Every morning you settle into your desk with a cup of coffee around 9 am to catch up on yesterday’s emails. Fast-forward five hours and you realize you haven’t gotten up from your seat once.
There are some very scary effects of leading a mostly sedentary lifestyle and this includes sitting or lying down for more than just a couple of hours a day. We look at how resting on our rears can affect the body negatively and what we can to do minimise the impact on our health:
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A comprehensive review of studies on sedentary behavior in the UK found that people who sit for hours on end are 90 per cent more likely to suffer from a heart attack or stroke.
“Muscles will adapt to repetitive positioning by changing their cellular makeup, which in time, can cause them to get smaller and less defined,” says biochemist Katy Bowman. Blood flow also reduces when you’re excessively sitting and this can lead to weaker muscles.
Because the body’s muscles are not working as hard when you’re at rest, they aren’t burning up any calories. So sugars remain in your bloodstream for longer, which increases the risk of type 2 diabetes.
Emerging studies indicate that being bottom-bound can increase the risk of developing certain types of cancer, including lung, uterine and colon cancers.
Being crammed into a chair all day long can see you pile on the kilograms. That’s because when you’re sitting, digestion is not as efficient, causing your body to retain the fats and sugars that you eat through your diet.
“Humans were not designed to sit. For thousands of years, we hunted and grew food and spent most of our lives upright,” adds Dr James Levine, author of Get Up!. “Sitters die sooner – for every hour you sit, two hours of your life walk away.” Small wonder then that sitting has been dubbed the new smoking.
If you have to sit, choose wisely! You can beat the harmful effects of being too sedentary by engaging your muscles as often as you can throughout the day by changing the way you sit. Experts call this active sitting and it’s as simple as switching up the chair you use at work or at home.
The Ing chair by Kokuyo is specially designed to keep you moving, even when you’re sitting.
How? It features an innovative 360-degree gliding mechanism that engages your core and keeps your muscles active. In short, it mimics the action of sitting on an exercise ball but with all the ergonomic comfort that perching on an actual chair provides.
“We’ve always looking to drive up our market leadership by providing solutions for the workforce, especially here where office executives who spend up to seven hours sitting are looking for ways to improve their physical health and psychological wellbeing,” says Hiro Yamaoka, Managing Director of Kokuyo Singapore.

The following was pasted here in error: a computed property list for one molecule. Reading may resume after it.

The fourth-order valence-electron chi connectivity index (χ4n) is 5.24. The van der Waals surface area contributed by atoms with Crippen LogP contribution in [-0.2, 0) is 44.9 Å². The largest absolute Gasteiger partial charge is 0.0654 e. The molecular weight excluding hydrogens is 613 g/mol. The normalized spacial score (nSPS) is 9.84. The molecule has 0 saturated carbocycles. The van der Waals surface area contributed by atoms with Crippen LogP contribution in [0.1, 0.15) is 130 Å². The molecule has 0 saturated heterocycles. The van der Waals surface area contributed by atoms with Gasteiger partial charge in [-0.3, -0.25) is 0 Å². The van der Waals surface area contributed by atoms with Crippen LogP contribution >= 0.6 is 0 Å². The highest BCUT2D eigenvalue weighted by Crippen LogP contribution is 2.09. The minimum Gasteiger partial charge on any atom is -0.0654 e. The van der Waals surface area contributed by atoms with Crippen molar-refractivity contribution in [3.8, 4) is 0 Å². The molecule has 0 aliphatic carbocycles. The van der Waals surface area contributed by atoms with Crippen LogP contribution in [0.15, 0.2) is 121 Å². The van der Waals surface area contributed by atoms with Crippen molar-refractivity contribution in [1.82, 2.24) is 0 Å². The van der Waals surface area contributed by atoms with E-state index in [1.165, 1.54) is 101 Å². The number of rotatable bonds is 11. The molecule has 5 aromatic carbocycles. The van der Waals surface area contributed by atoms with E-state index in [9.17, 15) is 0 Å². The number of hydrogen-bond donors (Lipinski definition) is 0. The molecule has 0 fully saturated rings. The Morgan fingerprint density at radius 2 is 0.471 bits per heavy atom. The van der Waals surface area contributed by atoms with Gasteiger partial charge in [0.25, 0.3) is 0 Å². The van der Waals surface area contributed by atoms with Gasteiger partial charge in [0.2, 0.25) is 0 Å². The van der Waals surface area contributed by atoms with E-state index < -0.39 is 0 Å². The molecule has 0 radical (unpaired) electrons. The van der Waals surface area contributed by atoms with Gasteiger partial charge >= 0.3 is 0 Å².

Tests conducted by the heritage 113-year-old Japanese brand also found that users who ‘sitxercise’ on the Kokuyo Ing chair demonstrated higher levels of concentration. Great news for those of us that suffer from brain fog at the office!
We were lucky enough to be able to pay a visit to the Kokuyo headquarters in Tokyo, Japan to catch a glimpse into how their office in Shinagawa functions. Kokuyo believes that health and wellness extends to the office too, and have created a work space that combines design and style to create solutions for the average office worker.
We also spoke to Mr Hidekuni Kuroda, Kokuyo’s President and CEO, who gave in some insight into the company’s legacy and its drive towards innovative solutions for offices of the future:
“We started our business with paper products and after that we moved on to paper stationery. Our founder then decided to focus on lifestyle products and they decided to create office supplies like paper containers. Right now, we are also supplying furniture and office solutions,” says Mr Kuroda-san.
“The borders between work-style and lifestyle is very vague right now so it’s hard to adapt to the needs of both for many enterprises. What Kokuyo is very good at doing is mixing these two worlds. We provide lifestyle furniture that can be used in the office and at home. This is a great opportunity for us to try new things in this space.”
“Right now, ABW (activity-based workstyle) is a very big trend in Japan. We have an issue in Japan that the government is trying to solve and this has to do with people working too much. They’re trying to change this work-style and are encouraging more people to spend time at home,” he explains.
“Work places in Japan used to be like a factory, you just churn things out like in a production line. Now, it’s become more like a living space. More offices look like café or a residential space and Kokuyo is able to meet this demand.”
“Kokuyo no longer produces regular office furniture. We’ve adapted into addressing workplace problems first. So when clients come to us, we discuss solutions with them. It’s not just about providing beautiful furniture, everything else we produce should be functional too. We have a 200-strong design workforce at the moment. We consult our clients, design the workspace and then put in the furniture so people can become more productive,” says Mr Kuroda-san.
“In Japan, we have a very strong brand so people recognize us and know our name. We used to have a Kokuyo signboard in many stationery stores across the country so people know us and we are a trusted brand. But among the younger generation, we’re not so popular,” he says.
“Young people go into convenience stores like 7-Eleven and Lawson to buy stationery, not specialized stores anymore. So we have to be more aspirational towards them, we have to show them what we they can be when they purchase Kokuyo stationery. Since we are a historical brand, we are known as very safe and stable but we have to show people that we can be innovative too.”